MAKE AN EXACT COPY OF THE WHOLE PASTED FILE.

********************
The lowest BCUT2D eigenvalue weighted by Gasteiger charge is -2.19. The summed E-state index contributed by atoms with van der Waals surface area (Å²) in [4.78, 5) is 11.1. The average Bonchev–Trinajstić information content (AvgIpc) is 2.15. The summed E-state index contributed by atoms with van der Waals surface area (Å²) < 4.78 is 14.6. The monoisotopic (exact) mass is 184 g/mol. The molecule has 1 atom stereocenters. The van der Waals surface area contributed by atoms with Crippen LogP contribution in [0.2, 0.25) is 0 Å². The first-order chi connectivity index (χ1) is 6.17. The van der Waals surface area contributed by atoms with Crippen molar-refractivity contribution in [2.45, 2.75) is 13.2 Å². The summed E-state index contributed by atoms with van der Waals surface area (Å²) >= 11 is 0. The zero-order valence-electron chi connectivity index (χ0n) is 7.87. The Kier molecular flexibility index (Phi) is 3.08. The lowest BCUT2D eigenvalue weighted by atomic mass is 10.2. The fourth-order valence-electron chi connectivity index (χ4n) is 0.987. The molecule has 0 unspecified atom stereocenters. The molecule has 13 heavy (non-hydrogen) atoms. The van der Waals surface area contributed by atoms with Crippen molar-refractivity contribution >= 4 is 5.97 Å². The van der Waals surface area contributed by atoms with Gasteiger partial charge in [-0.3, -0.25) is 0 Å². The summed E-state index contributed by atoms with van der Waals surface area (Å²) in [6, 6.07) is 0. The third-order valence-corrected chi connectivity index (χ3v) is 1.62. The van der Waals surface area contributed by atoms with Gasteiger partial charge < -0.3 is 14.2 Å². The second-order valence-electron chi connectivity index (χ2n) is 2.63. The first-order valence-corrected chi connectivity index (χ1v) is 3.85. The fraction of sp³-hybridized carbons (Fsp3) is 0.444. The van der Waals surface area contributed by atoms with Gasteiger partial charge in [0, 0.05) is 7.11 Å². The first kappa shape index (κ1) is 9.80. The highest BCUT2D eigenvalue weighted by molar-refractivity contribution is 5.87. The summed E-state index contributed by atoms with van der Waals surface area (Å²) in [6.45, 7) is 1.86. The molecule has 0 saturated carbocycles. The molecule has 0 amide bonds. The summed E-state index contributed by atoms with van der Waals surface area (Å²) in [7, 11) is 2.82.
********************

The lowest BCUT2D eigenvalue weighted by Gasteiger charge is -2.19. The summed E-state index contributed by atoms with van der Waals surface area (Å²) in [4.78, 5) is 11.1. The average Bonchev–Trinajstić information content (AvgIpc) is 2.15. The summed E-state index contributed by atoms with van der Waals surface area (Å²) < 4.78 is 14.6. The monoisotopic (exact) mass is 184 g/mol. The molecule has 1 atom stereocenters. The van der Waals surface area contributed by atoms with Crippen LogP contribution in [0.2, 0.25) is 0 Å². The first-order chi connectivity index (χ1) is 6.17. The van der Waals surface area contributed by atoms with Crippen molar-refractivity contribution in [2.45, 2.75) is 13.2 Å². The summed E-state index contributed by atoms with van der Waals surface area (Å²) >= 11 is 0. The zero-order valence-electron chi connectivity index (χ0n) is 7.87. The Kier molecular flexibility index (Phi) is 3.08. The lowest BCUT2D eigenvalue weighted by atomic mass is 10.2. The fourth-order valence-electron chi connectivity index (χ4n) is 0.987. The molecule has 0 unspecified atom stereocenters. The molecule has 13 heavy (non-hydrogen) atoms. The van der Waals surface area contributed by atoms with Crippen molar-refractivity contribution >= 4 is 5.97 Å². The van der Waals surface area contributed by atoms with Gasteiger partial charge in [-0.3, -0.25) is 0 Å². The summed E-state index contributed by atoms with van der Waals surface area (Å²) in [6, 6.07) is 0. The third-order valence-corrected chi connectivity index (χ3v) is 1.62. The van der Waals surface area contributed by atoms with Gasteiger partial charge < -0.3 is 14.2 Å². The second-order valence-electron chi connectivity index (χ2n) is 2.63. The first-order valence-corrected chi connectivity index (χ1v) is 3.85. The fraction of sp³-hybridized carbons (Fsp3) is 0.444. The van der Waals surface area contributed by atoms with Gasteiger partial charge in [0, 0.05) is 7.11 Å². The first kappa shape index (κ1) is 9.80. The highest BCUT2D eigenvalue weighted by molar-refractivity contribution is 5.87. The summed E-state index contributed by atoms with van der Waals surface area (Å²) in [6.45, 7) is 1.86. The molecule has 0 saturated carbocycles. The molecule has 0 amide bonds. The summed E-state index contributed by atoms with van der Waals surface area (Å²) in [7, 11) is 2.82.